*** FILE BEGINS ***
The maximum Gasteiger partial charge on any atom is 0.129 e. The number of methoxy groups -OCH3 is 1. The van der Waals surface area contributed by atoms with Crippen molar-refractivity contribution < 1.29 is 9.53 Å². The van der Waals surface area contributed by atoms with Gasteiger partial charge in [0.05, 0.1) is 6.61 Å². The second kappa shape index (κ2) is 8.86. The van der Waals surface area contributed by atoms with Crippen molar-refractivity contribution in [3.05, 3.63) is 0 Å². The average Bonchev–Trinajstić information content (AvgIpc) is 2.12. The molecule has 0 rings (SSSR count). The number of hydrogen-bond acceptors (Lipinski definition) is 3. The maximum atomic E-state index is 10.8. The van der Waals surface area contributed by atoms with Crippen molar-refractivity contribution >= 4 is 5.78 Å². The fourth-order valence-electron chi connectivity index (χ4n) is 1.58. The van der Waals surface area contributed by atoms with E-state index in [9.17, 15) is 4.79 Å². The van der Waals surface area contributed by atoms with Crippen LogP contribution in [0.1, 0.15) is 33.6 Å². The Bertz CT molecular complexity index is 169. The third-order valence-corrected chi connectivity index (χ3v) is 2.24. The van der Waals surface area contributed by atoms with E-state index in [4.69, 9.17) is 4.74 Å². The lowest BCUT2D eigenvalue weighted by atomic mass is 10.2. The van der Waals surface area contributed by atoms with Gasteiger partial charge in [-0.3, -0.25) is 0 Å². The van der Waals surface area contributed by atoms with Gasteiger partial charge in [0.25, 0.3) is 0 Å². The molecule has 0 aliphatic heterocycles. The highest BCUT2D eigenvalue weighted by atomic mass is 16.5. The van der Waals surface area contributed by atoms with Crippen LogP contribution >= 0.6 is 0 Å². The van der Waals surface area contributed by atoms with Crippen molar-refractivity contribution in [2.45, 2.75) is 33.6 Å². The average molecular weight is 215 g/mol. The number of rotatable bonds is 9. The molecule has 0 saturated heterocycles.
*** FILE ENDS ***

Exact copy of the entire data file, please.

The maximum Gasteiger partial charge on any atom is 0.129 e. The number of methoxy groups -OCH3 is 1. The van der Waals surface area contributed by atoms with Crippen molar-refractivity contribution < 1.29 is 9.53 Å². The van der Waals surface area contributed by atoms with Gasteiger partial charge in [0.05, 0.1) is 6.61 Å². The second kappa shape index (κ2) is 8.86. The van der Waals surface area contributed by atoms with Crippen molar-refractivity contribution in [3.05, 3.63) is 0 Å². The average Bonchev–Trinajstić information content (AvgIpc) is 2.12. The molecule has 0 rings (SSSR count). The number of hydrogen-bond acceptors (Lipinski definition) is 3. The maximum atomic E-state index is 10.8. The van der Waals surface area contributed by atoms with Crippen molar-refractivity contribution >= 4 is 5.78 Å². The fourth-order valence-electron chi connectivity index (χ4n) is 1.58. The van der Waals surface area contributed by atoms with E-state index in [9.17, 15) is 4.79 Å². The van der Waals surface area contributed by atoms with Crippen LogP contribution in [0.1, 0.15) is 33.6 Å². The Bertz CT molecular complexity index is 169. The third-order valence-corrected chi connectivity index (χ3v) is 2.24. The van der Waals surface area contributed by atoms with E-state index in [4.69, 9.17) is 4.74 Å². The lowest BCUT2D eigenvalue weighted by atomic mass is 10.2. The van der Waals surface area contributed by atoms with Gasteiger partial charge in [-0.3, -0.25) is 0 Å². The van der Waals surface area contributed by atoms with Gasteiger partial charge in [0.25, 0.3) is 0 Å². The molecule has 0 aliphatic heterocycles. The highest BCUT2D eigenvalue weighted by atomic mass is 16.5. The van der Waals surface area contributed by atoms with Crippen LogP contribution >= 0.6 is 0 Å². The van der Waals surface area contributed by atoms with Crippen molar-refractivity contribution in [2.45, 2.75) is 33.6 Å². The average molecular weight is 215 g/mol. The number of rotatable bonds is 9. The molecule has 0 saturated heterocycles.